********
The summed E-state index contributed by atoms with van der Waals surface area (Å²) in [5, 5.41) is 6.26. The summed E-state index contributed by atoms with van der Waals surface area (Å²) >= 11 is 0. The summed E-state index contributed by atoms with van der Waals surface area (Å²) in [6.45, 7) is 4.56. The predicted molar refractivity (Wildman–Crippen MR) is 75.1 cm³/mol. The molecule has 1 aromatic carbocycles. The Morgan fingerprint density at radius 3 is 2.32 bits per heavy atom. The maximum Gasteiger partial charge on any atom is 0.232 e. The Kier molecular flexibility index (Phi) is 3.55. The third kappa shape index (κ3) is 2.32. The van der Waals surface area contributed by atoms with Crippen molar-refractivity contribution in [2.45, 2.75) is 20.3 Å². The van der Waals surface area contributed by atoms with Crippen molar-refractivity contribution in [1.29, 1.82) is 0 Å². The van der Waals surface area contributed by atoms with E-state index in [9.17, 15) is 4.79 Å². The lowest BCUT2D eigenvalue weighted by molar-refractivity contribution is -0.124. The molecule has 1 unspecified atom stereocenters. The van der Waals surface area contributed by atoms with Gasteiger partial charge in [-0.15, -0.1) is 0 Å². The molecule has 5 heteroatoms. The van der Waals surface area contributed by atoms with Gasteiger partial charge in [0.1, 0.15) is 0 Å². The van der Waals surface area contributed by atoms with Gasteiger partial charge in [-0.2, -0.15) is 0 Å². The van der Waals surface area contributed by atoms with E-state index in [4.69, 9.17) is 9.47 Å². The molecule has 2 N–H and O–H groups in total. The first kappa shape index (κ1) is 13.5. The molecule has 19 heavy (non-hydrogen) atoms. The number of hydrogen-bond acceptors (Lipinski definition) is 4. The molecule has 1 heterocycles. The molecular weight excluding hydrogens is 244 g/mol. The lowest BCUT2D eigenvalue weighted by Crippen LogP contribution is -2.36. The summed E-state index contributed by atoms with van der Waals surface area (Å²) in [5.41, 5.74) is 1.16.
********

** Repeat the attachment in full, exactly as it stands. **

The summed E-state index contributed by atoms with van der Waals surface area (Å²) in [5, 5.41) is 6.26. The summed E-state index contributed by atoms with van der Waals surface area (Å²) >= 11 is 0. The summed E-state index contributed by atoms with van der Waals surface area (Å²) in [6.45, 7) is 4.56. The predicted molar refractivity (Wildman–Crippen MR) is 75.1 cm³/mol. The molecule has 1 aromatic carbocycles. The Morgan fingerprint density at radius 3 is 2.32 bits per heavy atom. The maximum Gasteiger partial charge on any atom is 0.232 e. The Kier molecular flexibility index (Phi) is 3.55. The third kappa shape index (κ3) is 2.32. The van der Waals surface area contributed by atoms with Crippen molar-refractivity contribution in [2.45, 2.75) is 20.3 Å². The van der Waals surface area contributed by atoms with Crippen molar-refractivity contribution in [1.29, 1.82) is 0 Å². The van der Waals surface area contributed by atoms with E-state index in [9.17, 15) is 4.79 Å². The lowest BCUT2D eigenvalue weighted by molar-refractivity contribution is -0.124. The molecule has 1 unspecified atom stereocenters. The van der Waals surface area contributed by atoms with Gasteiger partial charge in [-0.15, -0.1) is 0 Å². The molecule has 5 heteroatoms. The van der Waals surface area contributed by atoms with Gasteiger partial charge in [0.1, 0.15) is 0 Å². The van der Waals surface area contributed by atoms with Gasteiger partial charge in [-0.2, -0.15) is 0 Å². The van der Waals surface area contributed by atoms with E-state index in [4.69, 9.17) is 9.47 Å². The molecule has 2 N–H and O–H groups in total. The first kappa shape index (κ1) is 13.5. The molecule has 19 heavy (non-hydrogen) atoms. The number of hydrogen-bond acceptors (Lipinski definition) is 4. The molecule has 1 heterocycles. The molecular weight excluding hydrogens is 244 g/mol. The lowest BCUT2D eigenvalue weighted by Crippen LogP contribution is -2.36. The summed E-state index contributed by atoms with van der Waals surface area (Å²) in [5.41, 5.74) is 1.16.